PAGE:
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Stupefying For Chisora To Get Third Fury Fight

Stupefying For Chisora To Get Third Fury Fight

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Stupefying For Chisora To Get Third Fury Fight

Mark Robinson- Matchroom Boxing UK

Stupefying For Chisora To Get Third Fury Fight

(This commentary item originally appeared on David Payne’s site. Please continue to checkout his perspective, historical background and wit on all things boxing and in the U.K., there!)

At the time of writing British heavyweight chugger Derek Chisora is 8-weeks short of his 39th birthday. By the time he walks toward the empty ring on December 3rd to fight the Heavyweight Champion, Tyson Fury, he will be closer still. Among the dissent the match up has drawn, for the things it isn’t; competitive, necessary or requested, boxing fans, writers and observers are only paying peripheral attention to yet another example of a middle age man punching for pay.

Aesthetics can deceive.

Routinely do.

Beyond the superficial of weigh-ins, face offs and PR soundbytes, in the haste to point to those who Fury should be fighting and just how unworthy Chisora is, the challenger’s age is but a sideline.

Lest we forget. Old is still old.

It is unfathomable that a veteran fighter with a record against top 20 heavyweights of 2-10, and the pair of wins generously includes Carlos Takam and Kubret Pulev, is extended another shot at the title. But then much is remarkable about the career of Derek Chisora. A man who has wrung every ounce of possibility from the heft and durability nature blessed him with. And boxing, with its diverse ecosystem of parasites, chancers, gamblers and barons, permits and indulges the unfathomable more than any other sporting pursuit.

It is both boxing’s great lament and its absurd attraction.

The current version of Chisora is a tired one. Shop-worn was once the phrase. Has-been another. In a 15-year career he fought and lost to good men. David Haye, Wladimir Klitschko, Dillian Whyte and Oleksander Usyk to conjure four. Defeats and damage have been accumulated as quickly as victories, he is just 6-5 in the past five years. Triumphs over peripheral veterans; Danny Williams (2010) and David Price (2019) two of the most conspicuous, earned him disproportionate reward for the merit the wins ought to have garnered but were progressive performances when they were secured.

His loss to Robert Helenius in 2011 was sufficiently controversial that the giant Fin was demoted in some rankings despite the verdict in his favour. A loss to Dillian Whyte also drew contention. This is the nuance of his record. But they don’t alter the narrative of his age, and his failures at the highest level.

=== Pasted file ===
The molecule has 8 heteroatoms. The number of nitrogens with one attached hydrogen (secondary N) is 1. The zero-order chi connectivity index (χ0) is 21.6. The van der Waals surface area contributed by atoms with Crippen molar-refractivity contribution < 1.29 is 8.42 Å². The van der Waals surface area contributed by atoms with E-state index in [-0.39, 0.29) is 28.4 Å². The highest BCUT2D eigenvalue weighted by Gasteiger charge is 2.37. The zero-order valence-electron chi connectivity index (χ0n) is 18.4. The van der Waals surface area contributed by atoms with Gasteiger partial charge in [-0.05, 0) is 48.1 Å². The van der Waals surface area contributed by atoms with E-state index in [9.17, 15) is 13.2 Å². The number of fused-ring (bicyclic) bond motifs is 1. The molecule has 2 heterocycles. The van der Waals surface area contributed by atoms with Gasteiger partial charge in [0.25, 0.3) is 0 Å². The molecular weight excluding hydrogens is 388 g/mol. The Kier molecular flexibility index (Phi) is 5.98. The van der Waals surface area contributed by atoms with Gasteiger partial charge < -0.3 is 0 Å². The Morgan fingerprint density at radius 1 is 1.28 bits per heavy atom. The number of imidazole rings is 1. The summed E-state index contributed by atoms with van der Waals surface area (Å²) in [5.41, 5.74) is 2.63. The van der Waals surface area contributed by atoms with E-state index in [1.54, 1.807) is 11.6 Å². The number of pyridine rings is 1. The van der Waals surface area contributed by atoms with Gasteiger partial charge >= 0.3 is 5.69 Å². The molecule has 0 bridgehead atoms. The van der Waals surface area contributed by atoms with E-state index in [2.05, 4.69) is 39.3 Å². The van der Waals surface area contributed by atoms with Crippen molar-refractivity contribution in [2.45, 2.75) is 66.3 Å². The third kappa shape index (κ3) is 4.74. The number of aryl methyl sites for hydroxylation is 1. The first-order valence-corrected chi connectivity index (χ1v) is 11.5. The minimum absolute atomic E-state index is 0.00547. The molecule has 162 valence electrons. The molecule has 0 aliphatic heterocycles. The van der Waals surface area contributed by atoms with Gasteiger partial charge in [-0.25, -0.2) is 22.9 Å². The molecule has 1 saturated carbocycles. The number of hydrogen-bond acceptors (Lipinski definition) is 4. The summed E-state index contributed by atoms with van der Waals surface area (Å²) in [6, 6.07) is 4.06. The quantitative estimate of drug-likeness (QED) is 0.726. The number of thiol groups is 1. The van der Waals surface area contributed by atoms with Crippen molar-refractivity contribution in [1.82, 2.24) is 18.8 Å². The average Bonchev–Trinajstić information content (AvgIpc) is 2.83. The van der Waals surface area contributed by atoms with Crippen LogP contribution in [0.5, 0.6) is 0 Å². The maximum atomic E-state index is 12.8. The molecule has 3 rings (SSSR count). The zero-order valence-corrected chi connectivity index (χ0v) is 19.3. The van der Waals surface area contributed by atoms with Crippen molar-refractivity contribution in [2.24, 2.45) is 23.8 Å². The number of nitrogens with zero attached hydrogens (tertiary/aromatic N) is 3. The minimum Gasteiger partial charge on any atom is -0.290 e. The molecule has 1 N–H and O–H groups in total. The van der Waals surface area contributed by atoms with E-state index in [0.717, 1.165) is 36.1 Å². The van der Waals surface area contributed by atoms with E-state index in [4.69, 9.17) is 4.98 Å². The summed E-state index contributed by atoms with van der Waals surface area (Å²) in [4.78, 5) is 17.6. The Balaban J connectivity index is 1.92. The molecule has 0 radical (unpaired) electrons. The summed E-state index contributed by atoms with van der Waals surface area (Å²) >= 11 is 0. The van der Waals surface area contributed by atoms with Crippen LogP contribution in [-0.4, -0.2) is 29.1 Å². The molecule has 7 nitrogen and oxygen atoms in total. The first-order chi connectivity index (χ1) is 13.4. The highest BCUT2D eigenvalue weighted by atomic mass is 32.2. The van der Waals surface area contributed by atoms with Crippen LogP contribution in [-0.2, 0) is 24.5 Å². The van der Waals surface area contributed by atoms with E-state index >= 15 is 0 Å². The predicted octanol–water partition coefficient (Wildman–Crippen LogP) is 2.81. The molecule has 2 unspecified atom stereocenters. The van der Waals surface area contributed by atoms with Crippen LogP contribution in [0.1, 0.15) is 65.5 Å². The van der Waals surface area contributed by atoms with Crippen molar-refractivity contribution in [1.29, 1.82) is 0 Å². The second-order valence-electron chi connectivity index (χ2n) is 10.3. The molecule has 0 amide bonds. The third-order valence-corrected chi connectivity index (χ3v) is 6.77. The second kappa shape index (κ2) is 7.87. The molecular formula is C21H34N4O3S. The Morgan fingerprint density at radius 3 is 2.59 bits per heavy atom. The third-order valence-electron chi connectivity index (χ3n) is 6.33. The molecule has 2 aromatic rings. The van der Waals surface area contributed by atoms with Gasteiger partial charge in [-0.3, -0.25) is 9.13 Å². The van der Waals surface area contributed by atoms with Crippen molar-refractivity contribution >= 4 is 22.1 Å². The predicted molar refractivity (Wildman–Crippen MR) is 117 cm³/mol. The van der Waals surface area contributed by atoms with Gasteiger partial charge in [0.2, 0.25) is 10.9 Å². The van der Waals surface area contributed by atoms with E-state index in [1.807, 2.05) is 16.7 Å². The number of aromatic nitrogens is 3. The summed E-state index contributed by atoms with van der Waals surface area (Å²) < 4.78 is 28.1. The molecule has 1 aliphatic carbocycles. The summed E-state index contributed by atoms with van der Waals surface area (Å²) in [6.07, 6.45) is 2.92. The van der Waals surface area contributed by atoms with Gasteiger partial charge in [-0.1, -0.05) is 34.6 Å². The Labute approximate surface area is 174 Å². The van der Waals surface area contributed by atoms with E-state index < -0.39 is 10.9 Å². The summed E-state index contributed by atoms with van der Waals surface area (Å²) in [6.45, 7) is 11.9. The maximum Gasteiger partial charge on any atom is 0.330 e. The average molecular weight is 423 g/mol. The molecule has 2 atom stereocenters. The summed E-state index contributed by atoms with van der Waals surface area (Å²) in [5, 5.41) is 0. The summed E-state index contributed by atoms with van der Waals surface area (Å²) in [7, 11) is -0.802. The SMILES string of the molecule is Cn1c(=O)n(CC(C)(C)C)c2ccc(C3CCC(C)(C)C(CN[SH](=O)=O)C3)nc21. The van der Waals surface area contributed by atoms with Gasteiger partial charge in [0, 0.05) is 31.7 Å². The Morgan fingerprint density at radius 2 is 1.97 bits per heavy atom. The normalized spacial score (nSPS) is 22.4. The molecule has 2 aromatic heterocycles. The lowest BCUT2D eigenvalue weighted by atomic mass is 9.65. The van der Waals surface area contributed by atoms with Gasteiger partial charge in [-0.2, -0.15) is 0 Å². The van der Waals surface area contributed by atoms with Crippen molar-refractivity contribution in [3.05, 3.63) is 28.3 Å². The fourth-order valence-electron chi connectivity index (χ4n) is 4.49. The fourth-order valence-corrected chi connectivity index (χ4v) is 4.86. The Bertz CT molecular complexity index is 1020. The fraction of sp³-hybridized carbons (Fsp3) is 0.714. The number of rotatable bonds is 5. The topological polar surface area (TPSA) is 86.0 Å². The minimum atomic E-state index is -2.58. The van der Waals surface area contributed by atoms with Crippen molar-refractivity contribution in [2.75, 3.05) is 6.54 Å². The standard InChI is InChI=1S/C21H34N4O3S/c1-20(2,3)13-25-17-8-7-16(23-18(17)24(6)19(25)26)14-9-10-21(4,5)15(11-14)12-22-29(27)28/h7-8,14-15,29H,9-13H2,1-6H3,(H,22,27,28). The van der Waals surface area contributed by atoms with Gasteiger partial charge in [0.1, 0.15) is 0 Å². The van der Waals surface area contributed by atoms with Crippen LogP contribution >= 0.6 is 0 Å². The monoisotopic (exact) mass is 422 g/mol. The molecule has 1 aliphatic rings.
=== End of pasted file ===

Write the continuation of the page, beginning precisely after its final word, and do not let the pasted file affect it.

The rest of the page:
The most recent win, versus a 40-year-old Pulev, who he had lost to previously, himself faded and knocked out in an unwarranted shot at Anthony Joshua the year before, has proven sufficient ‘form’ to land the biggest fish of all. It is an ugly outcome for a heavyweight title once illuminated by the greats of the past. It may yet be an uglier evening for Chisora, who has already lost twice, decisively, to Fury and now encounters a stronger, heavier, more aggressive iteration than the skitty, modestly prepared Fury of 2011 and 2014. And Chisora is fading fast.

Chisora is now 33-12. He is older than Joe Louis when trounced by a rampant Rocky Marciano and the last vestiges of Muhammad Ali were reluctantly dismantled by his student, Larry Holmes. Which isn’t to put Chisora, gallant as he has been at different points of his career, in a bracket with any of those illustrious foursome but it serves to remind the forgetful that 39 remains, as it always has been, old.

The story of how Chisora arrives at this opportunity is a wandering tale of success, failure and a flair for self-promotion many of his contemporaries would be well served to study. Though retiring earlier would be advisable. Temper and notoriety drew suspension and distaste from those keen to preserve boxing as the sport to which others aspire, as George Foreman famously said.

Watch Dan Rafael and T.J. Rives give some early analysis/betting advice on the BetUS TV weekly boxing show seen Fridays at 1 p.m. Eastern,

Remaining relevant, loved, criticised, reviled, Chisora has earned for himself significant wealth and a cozy place in British Boxing history. As with all pugilists, there is a price. Some paid, some repayments still to come. It is to be hoped, this is a swan song, whether deserved or not. His one time rival, Danny Williams offers a warning to those unable to walk away sooner, rather than later.

Fury Demeaning His Reign?

Fury? He arrives at Chisora as fights with Usyk, and then Joshua, vanished, as they too often do, into the ether. His story is better documented, more abundant with success and just as complicated.

The heavyweight champion really shouldn’t be fighting Derek Chisora, but then, he shouldn’t be fighting outdoors in December either, nor was he expected to give up his Nevada and Saudi residencies. There is a thread to be tugged. For now, observers will have to find their own reasons for tuning in because form, history and respective ability offers precious little to suggest thrills or competitiveness will ensue when they meet for the third time.

But there was that James J. Braddock fella.

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David has been writing about boxing, sport’s oldest showgirl, for almost twenty years. Appearing as a columnist and reporter across print and digital as well as guest appearances with LoveSportRadio and LBC in the UK and, of course, The Big Fight Weekend podcast. Find his unique take on the boxing business here and at his site;

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